RUDIN: Well, they're not actually making the big issue as they would have earlier. Initially they said this should be a 50/50 split, these delegations broke the rules. They should not be rewarded with having a say in the nomination. But since Barack Obama is, like, 200 delegates up, he could be more magnanimous, he could say, okay, Hillary Clinton could have more delegates in Florida, more delegates in Michigan. The thing they don't want, of course, is for her to get enough delegates that suddenly what look like to be no longer a fight for the nomination becomes a fight again.

SMITH: Well, we're talking about this like it's Clinton versus Obama. But there must be some people on the committee, and certainly on the DNC, who want to look at the bigger pictures, which is they want to be able to control the schedule of the primary and they want to make sure that Michigan and Florida are punished in some ways for this, right?

RUDIN: Well, the irony of this is had Michigan and Florida kept the dates they originally had…

SMITH: Yeah.

RUDIN: …by not moving up, they could have been king or queen makers by having a tremendous say in who gets the nomination. But they were so jealous of the influence of Iowa and New Hampshire that they tried to move up into January, make a difference. And ultimately they hurt themselves.

SMITH: Do you think this will be a dramatic scene this week? I heard a tell of protestors actually.

RUDIN: There will be protestors - busloads of Hillary supporters. The Clinton campaign say that they're not responsible for it, not organizing it, but clearly they are in favor of Clinton's argument that every vote should count. Hillary Clinton has even been making this a civil rights issue. She's comparing the people in Michigan and Florida to the people in Zimbabwe who were struggling to get the vote to Jim Crow laws in the South.

She's making it a real civil rights issue. But, look, this is the rules committee. Ultimately it's about rules.

SMITH: So, if the committee decides against Hillary Clinton, will there be pressure for her to accept this rules committee or does she have other options?

RUDIN: Well, she does have another option: she can go to credentials committee…

(Soundbite of laughter)

SMITH: We do this all over again.

RUDIN: Exactly. There are 168 members of the credentials committee. They meet in either late July/early August. And whatever decision the credentials committee folks do has to be ratified by the full convention in Denver. And the last thing Democratic Party leaders want is for this to go to the floor of the convention. There's tremendous pressure on her to end this race, that she gave a good fight, but with the primaries over on Tuesday - South Dakota and Montana - it's time for an end.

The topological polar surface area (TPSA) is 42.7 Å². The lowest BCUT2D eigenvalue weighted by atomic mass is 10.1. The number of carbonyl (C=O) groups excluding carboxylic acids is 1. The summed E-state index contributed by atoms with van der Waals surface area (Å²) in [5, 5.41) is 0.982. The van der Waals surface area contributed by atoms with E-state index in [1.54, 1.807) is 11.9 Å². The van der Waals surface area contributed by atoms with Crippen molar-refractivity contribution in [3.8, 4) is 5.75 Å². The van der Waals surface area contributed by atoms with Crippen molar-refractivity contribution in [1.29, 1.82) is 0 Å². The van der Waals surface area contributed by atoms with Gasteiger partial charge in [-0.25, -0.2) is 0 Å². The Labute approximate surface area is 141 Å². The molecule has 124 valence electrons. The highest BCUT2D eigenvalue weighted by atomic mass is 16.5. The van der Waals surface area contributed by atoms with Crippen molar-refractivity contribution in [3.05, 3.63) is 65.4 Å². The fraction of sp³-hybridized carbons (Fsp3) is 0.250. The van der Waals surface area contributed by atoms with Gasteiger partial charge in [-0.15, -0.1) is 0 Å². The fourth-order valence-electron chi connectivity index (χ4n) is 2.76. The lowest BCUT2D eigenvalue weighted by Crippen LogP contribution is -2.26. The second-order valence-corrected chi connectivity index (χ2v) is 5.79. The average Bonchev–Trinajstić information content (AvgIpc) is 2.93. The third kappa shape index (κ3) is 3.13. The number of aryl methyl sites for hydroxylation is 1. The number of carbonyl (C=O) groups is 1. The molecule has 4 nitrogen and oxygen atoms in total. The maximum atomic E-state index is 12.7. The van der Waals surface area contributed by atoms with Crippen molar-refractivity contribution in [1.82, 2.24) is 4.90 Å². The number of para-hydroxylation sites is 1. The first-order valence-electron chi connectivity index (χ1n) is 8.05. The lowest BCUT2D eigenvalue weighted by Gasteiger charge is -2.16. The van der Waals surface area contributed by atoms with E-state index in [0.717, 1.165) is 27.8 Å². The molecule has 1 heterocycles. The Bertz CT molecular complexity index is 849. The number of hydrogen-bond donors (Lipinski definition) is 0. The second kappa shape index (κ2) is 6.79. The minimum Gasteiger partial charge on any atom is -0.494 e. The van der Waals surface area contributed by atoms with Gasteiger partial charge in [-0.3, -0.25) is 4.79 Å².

Harry Reid has said so yesterday. Howard Dean, the chairman of the Democratic Committee, feels the same way.

SMITH: You know, I'm picturing this scene of protesters on both sides yelling back and forth, this dramatic decision by the committee. Very quickly, I mean, are we going to see a split here in the Democratic Party? This sounds very dramatic.

RUDIN: We have seen in the past when challenges go all the way to convention, we saw it with Kennedy and Carter in 1980, Humphrey and McGovern in '72, that a long, elongated protest can hurt the party, but ultimately, look, there's a dinner Saturday night in New York, a unity dinner. Hopefully they'll get some of these people back together.

SMITH: NPR political editor Ken Rudin, thanks.

RUDIN: Thanks.

SMITH: You can read Ken's Political Junkie column every week at

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The DNC's Rules and Bylaws Committee Meeting

In 2000, Democrats wanted everyone not to forget what happened in the Sunshine State. In 2008, the Clinton camp wants everyone to remember Florida and Michigan. hide caption

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Election 2008

The last time a vice presidential nominee was decided by convention delegates came in 1956, when Democrats in Chicago picked Estes Kefauver to run with Adlai Stevenson. hide caption

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Bob Barr is the first former House member to head a third-party ticket since Ron Paul in 1988. hide caption

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Forty years ago today, Bobby Kennedy said he might quit the race if he failed to win the California primary. hide caption

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I know what you're thinking. This is the kind of headline that sends chills down one's leg. Guaranteed to increase readership. Double it, in fact.